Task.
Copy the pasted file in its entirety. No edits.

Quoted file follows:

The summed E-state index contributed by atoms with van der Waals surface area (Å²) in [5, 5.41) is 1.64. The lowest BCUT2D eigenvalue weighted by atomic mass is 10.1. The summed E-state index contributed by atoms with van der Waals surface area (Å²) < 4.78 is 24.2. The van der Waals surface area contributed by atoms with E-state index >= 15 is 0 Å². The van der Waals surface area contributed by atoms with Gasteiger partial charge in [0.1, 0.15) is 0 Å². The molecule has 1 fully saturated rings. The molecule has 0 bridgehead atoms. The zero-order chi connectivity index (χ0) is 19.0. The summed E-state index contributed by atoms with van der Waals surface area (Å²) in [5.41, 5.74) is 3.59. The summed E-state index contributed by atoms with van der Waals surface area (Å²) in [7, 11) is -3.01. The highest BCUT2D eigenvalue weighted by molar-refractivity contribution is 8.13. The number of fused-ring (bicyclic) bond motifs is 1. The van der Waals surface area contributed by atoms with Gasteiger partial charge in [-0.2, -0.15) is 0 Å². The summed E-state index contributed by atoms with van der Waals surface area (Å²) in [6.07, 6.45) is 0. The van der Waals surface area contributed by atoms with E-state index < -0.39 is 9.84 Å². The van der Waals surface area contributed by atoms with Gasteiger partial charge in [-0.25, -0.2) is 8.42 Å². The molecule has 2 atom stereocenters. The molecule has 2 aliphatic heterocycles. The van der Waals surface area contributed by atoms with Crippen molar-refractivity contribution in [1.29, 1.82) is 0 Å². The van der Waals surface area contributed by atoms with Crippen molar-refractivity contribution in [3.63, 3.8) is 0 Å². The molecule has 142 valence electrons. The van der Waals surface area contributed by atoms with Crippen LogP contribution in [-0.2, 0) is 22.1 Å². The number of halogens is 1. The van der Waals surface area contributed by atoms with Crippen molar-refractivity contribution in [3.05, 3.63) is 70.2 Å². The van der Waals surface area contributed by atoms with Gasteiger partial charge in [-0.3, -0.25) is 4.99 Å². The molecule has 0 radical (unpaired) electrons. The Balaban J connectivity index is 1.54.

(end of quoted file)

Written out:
The summed E-state index contributed by atoms with van der Waals surface area (Å²) in [5, 5.41) is 1.64. The lowest BCUT2D eigenvalue weighted by atomic mass is 10.1. The summed E-state index contributed by atoms with van der Waals surface area (Å²) < 4.78 is 24.2. The van der Waals surface area contributed by atoms with E-state index >= 15 is 0 Å². The van der Waals surface area contributed by atoms with Gasteiger partial charge in [0.1, 0.15) is 0 Å². The molecule has 1 fully saturated rings. The molecule has 0 bridgehead atoms. The zero-order chi connectivity index (χ0) is 19.0. The summed E-state index contributed by atoms with van der Waals surface area (Å²) in [5.41, 5.74) is 3.59. The summed E-state index contributed by atoms with van der Waals surface area (Å²) in [7, 11) is -3.01. The highest BCUT2D eigenvalue weighted by molar-refractivity contribution is 8.13. The number of fused-ring (bicyclic) bond motifs is 1. The van der Waals surface area contributed by atoms with Gasteiger partial charge in [-0.2, -0.15) is 0 Å². The summed E-state index contributed by atoms with van der Waals surface area (Å²) in [6.07, 6.45) is 0. The van der Waals surface area contributed by atoms with E-state index < -0.39 is 9.84 Å². The van der Waals surface area contributed by atoms with Gasteiger partial charge in [-0.25, -0.2) is 8.42 Å². The molecule has 2 atom stereocenters. The molecule has 2 aliphatic heterocycles. The van der Waals surface area contributed by atoms with Crippen molar-refractivity contribution in [1.29, 1.82) is 0 Å². The van der Waals surface area contributed by atoms with Crippen molar-refractivity contribution in [3.63, 3.8) is 0 Å². The molecule has 142 valence electrons. The van der Waals surface area contributed by atoms with Crippen LogP contribution in [-0.2, 0) is 22.1 Å². The number of halogens is 1. The van der Waals surface area contributed by atoms with Crippen molar-refractivity contribution in [3.05, 3.63) is 70.2 Å². The van der Waals surface area contributed by atoms with Gasteiger partial charge in [-0.3, -0.25) is 4.99 Å². The molecule has 0 radical (unpaired) electrons. The Balaban J connectivity index is 1.54.